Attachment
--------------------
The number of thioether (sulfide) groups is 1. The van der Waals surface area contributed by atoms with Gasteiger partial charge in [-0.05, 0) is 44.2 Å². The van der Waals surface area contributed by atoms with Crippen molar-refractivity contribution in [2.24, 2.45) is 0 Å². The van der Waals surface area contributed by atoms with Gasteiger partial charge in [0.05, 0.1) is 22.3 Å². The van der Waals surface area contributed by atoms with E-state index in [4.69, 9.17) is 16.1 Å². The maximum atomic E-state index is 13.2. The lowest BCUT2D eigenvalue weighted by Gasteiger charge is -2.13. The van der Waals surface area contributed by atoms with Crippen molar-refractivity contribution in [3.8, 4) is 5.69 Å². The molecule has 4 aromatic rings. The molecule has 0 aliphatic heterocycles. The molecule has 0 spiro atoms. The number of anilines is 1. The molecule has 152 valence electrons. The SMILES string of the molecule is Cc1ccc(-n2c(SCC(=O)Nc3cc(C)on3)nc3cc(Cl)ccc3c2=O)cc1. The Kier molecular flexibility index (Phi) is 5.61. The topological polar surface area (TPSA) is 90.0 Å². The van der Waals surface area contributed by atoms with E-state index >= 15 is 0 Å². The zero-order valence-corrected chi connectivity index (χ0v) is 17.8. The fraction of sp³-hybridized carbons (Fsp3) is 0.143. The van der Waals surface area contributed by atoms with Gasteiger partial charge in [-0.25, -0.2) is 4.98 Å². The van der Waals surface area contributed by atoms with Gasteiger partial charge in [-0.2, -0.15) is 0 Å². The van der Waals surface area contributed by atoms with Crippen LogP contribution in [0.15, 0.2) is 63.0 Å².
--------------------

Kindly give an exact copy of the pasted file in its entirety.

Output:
The number of thioether (sulfide) groups is 1. The van der Waals surface area contributed by atoms with Gasteiger partial charge in [-0.05, 0) is 44.2 Å². The van der Waals surface area contributed by atoms with Crippen molar-refractivity contribution in [2.24, 2.45) is 0 Å². The van der Waals surface area contributed by atoms with Gasteiger partial charge in [0.05, 0.1) is 22.3 Å². The van der Waals surface area contributed by atoms with E-state index in [4.69, 9.17) is 16.1 Å². The maximum atomic E-state index is 13.2. The lowest BCUT2D eigenvalue weighted by Gasteiger charge is -2.13. The van der Waals surface area contributed by atoms with Crippen molar-refractivity contribution in [3.8, 4) is 5.69 Å². The molecule has 4 aromatic rings. The molecule has 0 aliphatic heterocycles. The molecule has 0 spiro atoms. The number of anilines is 1. The molecule has 152 valence electrons. The SMILES string of the molecule is Cc1ccc(-n2c(SCC(=O)Nc3cc(C)on3)nc3cc(Cl)ccc3c2=O)cc1. The Kier molecular flexibility index (Phi) is 5.61. The topological polar surface area (TPSA) is 90.0 Å². The van der Waals surface area contributed by atoms with E-state index >= 15 is 0 Å². The zero-order valence-corrected chi connectivity index (χ0v) is 17.8. The fraction of sp³-hybridized carbons (Fsp3) is 0.143. The van der Waals surface area contributed by atoms with Gasteiger partial charge in [-0.25, -0.2) is 4.98 Å². The van der Waals surface area contributed by atoms with Gasteiger partial charge in [-0.2, -0.15) is 0 Å². The van der Waals surface area contributed by atoms with Crippen LogP contribution in [0.15, 0.2) is 63.0 Å².